Innovation headlines deepwater conference

The 30th anniversary of Deep Offshore Technology International (DOT), held last month in New Orleans, was a success. My sincere thanks to the conference host Hess Corp., and to all of the sponsors, exhibitors, speakers, advisory board members, and the PennWell conference team, for making it possible.

David Paganie • Houston

The 30th anniversary of Deep Offshore Technology International (DOT), held last month in New Orleans, was a success. My sincere thanks to the conference host Hess Corp., and to all of the sponsors, exhibitors, speakers, advisory board members, and the PennWell conference team, for making it possible.

DOT has been the pulse of the deepwater industry for 30 years. Last year in Amsterdam the mood was somewhat subdued, just seven months removed from the tragic incident in the Gulf of Mexico. This year the incident and related issues were central discussion points at the event, but a healthy dose of enthusiasm and optimism returned to the fore. I was encouraged by the number of new concepts and case studies that were presented. Operators openly discussed lessons learned from high-profile deepwater projects. And industry engaged in constructive debate on asset integrity, risk management, and safety.

Safety, as DOT keynote speakerStand Bond, Hess Corp., put it, is the first order of business for the industry today, including health and environmental issues. And one important driver of safety is engineering. The trend now, he said, is moving from a management systems approach to behavioral-based safety. The next step is major accident prevention and mitigation. And the challenge in this step is to identify and measure possible events and to preempt their occurrence.

Using the first year of DOT – 1981 – as a starting point, Bond also discussed the innovated technologies that have been developed to enable the drilling and completion of wells in increasing water depths. DOT hosted a number of presentations of concepts that could further enable the safe and efficient development of deepwater fields.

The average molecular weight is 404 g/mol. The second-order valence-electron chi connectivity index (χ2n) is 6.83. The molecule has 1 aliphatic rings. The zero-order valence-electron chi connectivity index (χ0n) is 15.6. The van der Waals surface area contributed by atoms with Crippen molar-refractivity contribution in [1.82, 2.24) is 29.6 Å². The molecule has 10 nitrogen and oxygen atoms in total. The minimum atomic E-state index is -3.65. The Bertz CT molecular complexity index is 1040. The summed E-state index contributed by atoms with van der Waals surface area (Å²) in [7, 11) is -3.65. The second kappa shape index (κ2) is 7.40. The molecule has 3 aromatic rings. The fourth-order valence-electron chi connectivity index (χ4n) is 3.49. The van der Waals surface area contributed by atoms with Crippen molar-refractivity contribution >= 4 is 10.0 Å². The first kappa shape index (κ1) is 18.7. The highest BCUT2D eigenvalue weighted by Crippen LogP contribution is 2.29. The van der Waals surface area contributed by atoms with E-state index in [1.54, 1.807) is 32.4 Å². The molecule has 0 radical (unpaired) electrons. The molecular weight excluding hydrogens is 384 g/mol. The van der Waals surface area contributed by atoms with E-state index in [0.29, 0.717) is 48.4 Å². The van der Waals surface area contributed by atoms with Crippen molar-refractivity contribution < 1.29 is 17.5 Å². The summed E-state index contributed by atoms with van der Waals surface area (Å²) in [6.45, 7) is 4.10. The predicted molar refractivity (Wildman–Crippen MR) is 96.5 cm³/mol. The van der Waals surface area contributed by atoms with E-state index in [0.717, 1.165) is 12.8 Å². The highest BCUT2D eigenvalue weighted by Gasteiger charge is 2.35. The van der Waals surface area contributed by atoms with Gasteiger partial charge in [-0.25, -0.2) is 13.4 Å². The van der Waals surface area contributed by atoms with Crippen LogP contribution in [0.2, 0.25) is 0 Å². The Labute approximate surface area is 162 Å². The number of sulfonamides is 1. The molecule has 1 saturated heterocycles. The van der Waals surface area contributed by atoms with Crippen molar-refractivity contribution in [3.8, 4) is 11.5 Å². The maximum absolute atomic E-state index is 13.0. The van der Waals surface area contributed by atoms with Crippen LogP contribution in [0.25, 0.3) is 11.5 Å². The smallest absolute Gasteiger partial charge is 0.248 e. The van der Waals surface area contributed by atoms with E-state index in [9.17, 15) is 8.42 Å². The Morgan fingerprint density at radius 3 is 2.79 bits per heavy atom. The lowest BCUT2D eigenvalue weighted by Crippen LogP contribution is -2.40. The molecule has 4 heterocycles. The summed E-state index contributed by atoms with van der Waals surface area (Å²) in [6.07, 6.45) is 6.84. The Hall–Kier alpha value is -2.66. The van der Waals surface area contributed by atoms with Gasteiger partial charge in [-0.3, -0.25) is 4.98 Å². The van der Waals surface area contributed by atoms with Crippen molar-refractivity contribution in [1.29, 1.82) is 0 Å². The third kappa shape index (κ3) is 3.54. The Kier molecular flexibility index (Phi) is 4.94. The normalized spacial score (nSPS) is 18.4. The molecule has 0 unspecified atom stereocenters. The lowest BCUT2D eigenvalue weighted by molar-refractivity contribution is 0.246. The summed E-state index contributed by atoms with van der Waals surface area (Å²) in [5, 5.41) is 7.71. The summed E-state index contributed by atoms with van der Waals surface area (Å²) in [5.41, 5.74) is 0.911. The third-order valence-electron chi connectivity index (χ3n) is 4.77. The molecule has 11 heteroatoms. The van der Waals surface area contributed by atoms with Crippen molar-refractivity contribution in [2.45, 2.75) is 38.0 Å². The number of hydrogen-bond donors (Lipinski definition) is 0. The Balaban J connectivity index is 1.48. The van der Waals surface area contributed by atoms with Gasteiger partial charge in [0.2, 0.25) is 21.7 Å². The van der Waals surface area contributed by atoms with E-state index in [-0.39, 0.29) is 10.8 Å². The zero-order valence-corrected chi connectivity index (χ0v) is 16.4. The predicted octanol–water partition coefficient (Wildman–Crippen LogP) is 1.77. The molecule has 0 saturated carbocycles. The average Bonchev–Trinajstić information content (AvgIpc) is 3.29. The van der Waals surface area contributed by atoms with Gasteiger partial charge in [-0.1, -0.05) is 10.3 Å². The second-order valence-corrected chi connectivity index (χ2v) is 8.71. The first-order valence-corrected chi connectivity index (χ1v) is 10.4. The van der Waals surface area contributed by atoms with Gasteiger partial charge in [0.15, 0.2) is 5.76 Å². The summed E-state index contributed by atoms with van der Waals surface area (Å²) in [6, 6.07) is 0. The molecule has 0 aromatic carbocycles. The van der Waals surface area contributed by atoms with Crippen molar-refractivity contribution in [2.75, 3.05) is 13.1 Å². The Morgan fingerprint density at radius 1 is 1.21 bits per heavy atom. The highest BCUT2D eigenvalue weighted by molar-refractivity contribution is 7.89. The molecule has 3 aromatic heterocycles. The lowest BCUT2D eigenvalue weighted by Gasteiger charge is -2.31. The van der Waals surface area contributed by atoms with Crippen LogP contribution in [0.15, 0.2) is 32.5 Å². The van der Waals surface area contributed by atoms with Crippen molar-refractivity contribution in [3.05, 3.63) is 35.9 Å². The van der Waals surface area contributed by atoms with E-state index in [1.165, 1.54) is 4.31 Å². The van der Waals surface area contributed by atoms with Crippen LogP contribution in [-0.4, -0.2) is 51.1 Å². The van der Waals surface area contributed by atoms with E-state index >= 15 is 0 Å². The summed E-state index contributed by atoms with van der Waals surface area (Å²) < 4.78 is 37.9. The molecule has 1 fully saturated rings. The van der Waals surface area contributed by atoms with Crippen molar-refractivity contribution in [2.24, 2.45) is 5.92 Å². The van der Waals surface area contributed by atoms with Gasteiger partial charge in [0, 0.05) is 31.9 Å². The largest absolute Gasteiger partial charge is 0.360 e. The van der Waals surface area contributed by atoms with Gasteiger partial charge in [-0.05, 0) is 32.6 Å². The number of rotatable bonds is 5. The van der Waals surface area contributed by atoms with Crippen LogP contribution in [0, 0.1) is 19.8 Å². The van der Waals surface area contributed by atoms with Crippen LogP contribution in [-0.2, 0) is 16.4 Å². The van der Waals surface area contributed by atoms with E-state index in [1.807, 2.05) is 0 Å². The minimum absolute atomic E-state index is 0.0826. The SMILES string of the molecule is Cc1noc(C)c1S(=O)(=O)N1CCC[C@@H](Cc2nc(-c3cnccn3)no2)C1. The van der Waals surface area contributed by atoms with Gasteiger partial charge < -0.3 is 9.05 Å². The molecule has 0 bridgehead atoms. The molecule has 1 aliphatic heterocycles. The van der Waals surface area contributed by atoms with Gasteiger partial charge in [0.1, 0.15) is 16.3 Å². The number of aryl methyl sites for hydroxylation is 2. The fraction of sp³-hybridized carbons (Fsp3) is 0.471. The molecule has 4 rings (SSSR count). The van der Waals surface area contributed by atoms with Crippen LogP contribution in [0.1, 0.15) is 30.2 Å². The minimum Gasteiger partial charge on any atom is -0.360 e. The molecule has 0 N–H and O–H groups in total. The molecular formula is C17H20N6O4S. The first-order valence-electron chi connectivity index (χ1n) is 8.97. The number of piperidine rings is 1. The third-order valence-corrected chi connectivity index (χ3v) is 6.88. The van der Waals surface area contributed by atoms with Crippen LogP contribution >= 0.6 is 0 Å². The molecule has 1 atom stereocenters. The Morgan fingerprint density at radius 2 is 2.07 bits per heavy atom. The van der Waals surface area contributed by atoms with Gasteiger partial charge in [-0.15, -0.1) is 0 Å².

Dr. Ming-Yao Lee, Chevron, made a case to identify, select, and qualify technologies that will enable ultra-deepwater field development using non-spar dry tree floaters (e.g. semisubmersible) with moderate to large drilling and production payloads. Two dry tree semisubmersible concepts were presented. The authors of the paper suggest that a dry tree with integrated drilling and production systems can offer the following benefits:

  • Increase recovery factors for ultra-deepwater Wilcox trend reservoirs
  • Provide large payload capabilities while overcoming TLP water depth and spar size, transportation, and installation limitations
  • Enable quayside topsides installation and integration.

Michael Choi, ConocoPhillips, presented a new self-contained, mobile deepwater extended well test (EWTS) and reservoir appraisal system to mitigate reservoir uncertainty in field development planning. Conceived by a DeepStar research consortium, The FPSO-type vessel is designed with a bundled top tensioned riser for emergency quick disconnection. Oil is processed and stored onboard, and offloaded to shuttle tankers for export. Gas is also processed onboard but is exported as compressed natural gas. For the system to be economically viable, the authors suggest that it would be built by a third party and then leased to an operator as a service on a day rate basis, similar to a drilling rig. Pending final investment decision, the system could create an EWTS leasing/service industry in the Gulf of Mexico by 2015, similar to the MODU market, the authors suggest.

Daniel A. Nunez, Shell International E&P, outlined the comparative advantages of several different approaches to solving the issue of finding the most cost-effective and environmentally friendly method to dispose and ideally monetize associated natural gas offshore Brazil. One emerging alternative, said Nunez, is transfer via marine compressed natural gas (CNG). In this alternative, gas could be targeted to dedicated industrial consumers. But this option would require the offshore development facility – in most cases an FPSO – to have processing infrastructure on the vessel. With additional technological advances, the CNG option could become more attractive, even if it is somewhat expensive, he said. A "micro" gas-to-liquids (GTL) facility could be another feasible alternative, said Nunez, but it would still require a large footprint on an FPSO vessel. In addition, feedstock consistency, fouling, and wax deposition are potential concerns with this option.

DOT in 2012 returns to Perth, Australia, Nov. 27-29, 2012. It my pleasure to welcome Shell Development (Australia) Proprietary Limited as the conference Host andBruce Steenson, VP of Technical & Prelude, Shell Australia, as the advisory board Chair. For more information, please visit: www.deepoffshoretechnology.com.

To respond to articles in Offshore, or to offer articles for publication, contact the editor by email(davidp@pennwell.com).

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